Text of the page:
Safety Horror Story Stems from Poorly Loaded Flatbed
This article is going to read like the “Darwin Awards”. For those unfamiliar, the Darwin Awards “go to those who’s less-than-stellar plans that “seemed like a good idea at the time” commemorate the improvement of the human species by honoring those who improve our gene pool by removing themselves from it. Named in honor of Charles Darwin.” Let me also say, that safety is the utmost concern for me as a manager and it is not the intent of this article to make light of safety issues. However, this story will illustrate how things can go horribly wrong without proper supervision and planning. Before I begin, no one was seriously hurt resulting from these events.
Let me first set the scene. It’s a normal summer day at a chemical company’s tank farm. They happen to be moving a large number of tanks to an alternate facility. The tanks are large and are 10 feet in diameter. The plan it to load them by crane on their side onto a flatbed for shipping. This is where the action starts.
Picture the flatbed parked in the yard. The yard slopes gently across the width of the trailer. If you’re a golfer, you would consider it a side hill lie. Now, the cast of characters. There is a crane operator, his signal man (also called “a swamper”), the truck driver, and a chase car driver, as the load was oversized.
The crane operator picks the tank up and lowers it onto the truck without incident. Now, everyone becomes confused as to how to secure the tank on the flatbed so the crane operator can release the tank. The driver suggests putting 4×4 lumber under the tank and then strapping it down. Seems like a good plan. The driver puts the 4×4 plank under the tank on the uphill side of the trailer and proceeds to throw straps over the top. The straps seem to get tangled on top of the tank. The chase car driver, standing on the other side of the trailer, down hill from the driver decides that it would be a good idea to lean a ladder against the tank and climb up on top to retrieve the straps. OK, just so we’re clear, the block is on the uphill side of the trailer. The chase car driver is downhill and leans a ladder up against the side of the tank and climbs up on it. Keep in mind, there is no imminent danger as the crane still has a hold of the tank.
The crane operator is uphill from the trailer and sees that a brace is in place and that there is a man on top of a ladder leaned against the tank. He assumes all is good and releases the tank. Immediately, the tank starts to roll down hill and the ladder becomes a catapult sending the chase car driver sailing through the air. Thankfully, the man was catapulted far enough away that the tank, which rolled off the trailer and was barrelling down hill didn’t roll over top of him. The chase car driver was rushed to hospital with a bruised pelvis (and ego).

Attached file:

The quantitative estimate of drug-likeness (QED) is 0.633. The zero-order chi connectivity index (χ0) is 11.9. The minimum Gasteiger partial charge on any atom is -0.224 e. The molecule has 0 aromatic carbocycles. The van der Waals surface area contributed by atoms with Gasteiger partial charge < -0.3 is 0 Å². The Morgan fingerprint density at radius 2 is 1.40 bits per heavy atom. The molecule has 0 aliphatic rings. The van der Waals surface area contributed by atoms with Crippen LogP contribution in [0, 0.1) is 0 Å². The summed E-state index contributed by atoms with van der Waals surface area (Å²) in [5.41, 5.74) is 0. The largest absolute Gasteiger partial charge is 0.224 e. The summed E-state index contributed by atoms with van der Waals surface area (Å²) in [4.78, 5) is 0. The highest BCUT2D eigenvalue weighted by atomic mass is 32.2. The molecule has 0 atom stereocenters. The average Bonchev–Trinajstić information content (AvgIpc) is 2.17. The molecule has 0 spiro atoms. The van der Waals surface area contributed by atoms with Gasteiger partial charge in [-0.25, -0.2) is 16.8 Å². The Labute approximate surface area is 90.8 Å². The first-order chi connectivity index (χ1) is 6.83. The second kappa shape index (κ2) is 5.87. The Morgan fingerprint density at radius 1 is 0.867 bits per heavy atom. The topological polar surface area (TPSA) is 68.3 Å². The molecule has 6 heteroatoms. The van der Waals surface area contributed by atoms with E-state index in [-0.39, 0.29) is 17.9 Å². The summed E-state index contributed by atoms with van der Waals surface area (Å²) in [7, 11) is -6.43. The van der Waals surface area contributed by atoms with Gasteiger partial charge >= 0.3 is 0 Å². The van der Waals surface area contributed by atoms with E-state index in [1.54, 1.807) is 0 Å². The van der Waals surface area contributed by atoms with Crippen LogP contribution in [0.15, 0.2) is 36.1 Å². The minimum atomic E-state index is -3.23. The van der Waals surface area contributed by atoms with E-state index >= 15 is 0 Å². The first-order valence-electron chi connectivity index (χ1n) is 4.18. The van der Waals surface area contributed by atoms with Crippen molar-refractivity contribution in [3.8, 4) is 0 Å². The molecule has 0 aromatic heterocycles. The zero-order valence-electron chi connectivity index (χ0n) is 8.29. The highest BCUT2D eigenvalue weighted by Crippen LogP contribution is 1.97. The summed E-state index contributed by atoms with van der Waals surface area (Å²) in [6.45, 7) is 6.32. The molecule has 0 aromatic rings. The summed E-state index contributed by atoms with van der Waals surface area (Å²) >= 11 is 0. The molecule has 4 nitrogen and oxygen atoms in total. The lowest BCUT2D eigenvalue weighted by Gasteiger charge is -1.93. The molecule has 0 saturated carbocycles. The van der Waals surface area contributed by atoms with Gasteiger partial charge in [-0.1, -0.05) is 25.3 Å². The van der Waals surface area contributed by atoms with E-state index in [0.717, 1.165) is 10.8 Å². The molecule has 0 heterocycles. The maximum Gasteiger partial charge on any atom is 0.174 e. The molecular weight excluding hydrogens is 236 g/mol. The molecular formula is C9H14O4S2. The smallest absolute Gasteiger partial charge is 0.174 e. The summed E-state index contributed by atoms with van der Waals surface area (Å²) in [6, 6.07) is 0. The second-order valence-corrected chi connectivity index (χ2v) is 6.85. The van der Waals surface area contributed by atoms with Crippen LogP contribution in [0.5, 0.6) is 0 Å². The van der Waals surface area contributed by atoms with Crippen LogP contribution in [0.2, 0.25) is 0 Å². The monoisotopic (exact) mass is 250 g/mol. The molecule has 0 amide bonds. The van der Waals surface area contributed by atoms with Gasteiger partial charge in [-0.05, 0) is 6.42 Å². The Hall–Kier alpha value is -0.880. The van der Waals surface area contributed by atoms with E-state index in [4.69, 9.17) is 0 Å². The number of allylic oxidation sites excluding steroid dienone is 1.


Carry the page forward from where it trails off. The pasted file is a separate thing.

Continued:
Now the blaming starts. The driver blames the crane operator. The crane operator blames the driver. There’s hospital bills for the chase car driver and the damaged tank to be paid for.
At the end of the day, who’s responsible? In my opinion, the site supervisor who wasn’t there to supervise the loading was responsible. Loading and unloading of flatbed by crane can be a dangerous endeavor. Especially, since this occurrence was out of the ordinary for the site. Here are some suggestions for making sure your flatbed loads get loaded safely.
- If loading an oversize flatbed by crane is out of the ordinary for your site, then have a safety meeting before hand to understand how the task is going to be accomplished.
- The crane operator is clearly responsible for the load while it is in the air and until it is safely put to rest. Make sure the crane operator knows whom he is taking instruction from.
- Make sure the load is supervised by someone from your site. This work is being done on your site and you will be held responsible is someone is injured.
- The load should be blocked, braced and strapped securely before the crane operator releases the load.
- Make sure all parties have appropriate Workmen’s Compensation Insurance (WSIB, WCB, etc).
There is a happy ending to this story. While I was investigating the aftermath of this event. The chase car driver told me that when he got to the hospital he was diagnosed with a potentially fatal illness for which he needed immediate treatment. Had he not gone to the hospital because of this incident, there is a chance he could have died. He considered the accident a blessing.
Chemical and HAZMAT Trucks
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